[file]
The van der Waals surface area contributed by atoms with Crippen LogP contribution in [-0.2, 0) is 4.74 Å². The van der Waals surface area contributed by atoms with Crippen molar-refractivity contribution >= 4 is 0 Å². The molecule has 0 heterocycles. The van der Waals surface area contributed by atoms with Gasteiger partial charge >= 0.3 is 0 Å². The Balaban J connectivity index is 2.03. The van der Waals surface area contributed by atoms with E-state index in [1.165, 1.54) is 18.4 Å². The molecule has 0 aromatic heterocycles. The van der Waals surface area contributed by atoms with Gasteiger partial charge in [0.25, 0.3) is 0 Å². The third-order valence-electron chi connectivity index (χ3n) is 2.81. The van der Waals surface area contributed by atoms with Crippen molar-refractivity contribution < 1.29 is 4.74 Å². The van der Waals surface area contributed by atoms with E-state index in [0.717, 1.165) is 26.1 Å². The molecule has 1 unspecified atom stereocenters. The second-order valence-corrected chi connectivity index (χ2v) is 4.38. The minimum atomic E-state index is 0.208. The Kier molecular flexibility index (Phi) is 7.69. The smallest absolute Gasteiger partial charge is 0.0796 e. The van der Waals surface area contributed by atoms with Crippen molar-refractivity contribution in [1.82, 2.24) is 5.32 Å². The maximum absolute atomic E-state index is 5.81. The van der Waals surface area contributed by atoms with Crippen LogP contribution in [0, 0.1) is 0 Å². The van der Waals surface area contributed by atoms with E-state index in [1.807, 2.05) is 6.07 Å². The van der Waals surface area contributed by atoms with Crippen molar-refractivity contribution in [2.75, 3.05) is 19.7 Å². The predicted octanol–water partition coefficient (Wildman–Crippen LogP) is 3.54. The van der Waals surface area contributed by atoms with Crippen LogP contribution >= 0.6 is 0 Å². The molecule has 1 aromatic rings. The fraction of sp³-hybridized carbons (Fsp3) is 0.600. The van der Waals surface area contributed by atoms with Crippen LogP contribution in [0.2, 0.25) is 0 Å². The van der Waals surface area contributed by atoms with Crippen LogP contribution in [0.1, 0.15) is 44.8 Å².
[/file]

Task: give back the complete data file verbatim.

The van der Waals surface area contributed by atoms with Crippen LogP contribution in [-0.2, 0) is 4.74 Å². The van der Waals surface area contributed by atoms with Crippen molar-refractivity contribution >= 4 is 0 Å². The molecule has 0 heterocycles. The van der Waals surface area contributed by atoms with Gasteiger partial charge >= 0.3 is 0 Å². The Balaban J connectivity index is 2.03. The van der Waals surface area contributed by atoms with E-state index in [1.165, 1.54) is 18.4 Å². The molecule has 0 aromatic heterocycles. The van der Waals surface area contributed by atoms with Gasteiger partial charge in [0.25, 0.3) is 0 Å². The third-order valence-electron chi connectivity index (χ3n) is 2.81. The van der Waals surface area contributed by atoms with Crippen molar-refractivity contribution < 1.29 is 4.74 Å². The van der Waals surface area contributed by atoms with E-state index in [0.717, 1.165) is 26.1 Å². The molecule has 1 unspecified atom stereocenters. The second-order valence-corrected chi connectivity index (χ2v) is 4.38. The minimum atomic E-state index is 0.208. The Kier molecular flexibility index (Phi) is 7.69. The smallest absolute Gasteiger partial charge is 0.0796 e. The van der Waals surface area contributed by atoms with Crippen molar-refractivity contribution in [1.82, 2.24) is 5.32 Å². The maximum absolute atomic E-state index is 5.81. The van der Waals surface area contributed by atoms with Crippen LogP contribution in [0, 0.1) is 0 Å². The van der Waals surface area contributed by atoms with E-state index in [1.807, 2.05) is 6.07 Å². The van der Waals surface area contributed by atoms with Crippen molar-refractivity contribution in [2.75, 3.05) is 19.7 Å². The predicted octanol–water partition coefficient (Wildman–Crippen LogP) is 3.54. The van der Waals surface area contributed by atoms with Crippen LogP contribution >= 0.6 is 0 Å². The molecule has 1 aromatic rings. The fraction of sp³-hybridized carbons (Fsp3) is 0.600. The van der Waals surface area contributed by atoms with Crippen LogP contribution in [0.2, 0.25) is 0 Å². The van der Waals surface area contributed by atoms with Crippen LogP contribution in [0.1, 0.15) is 44.8 Å².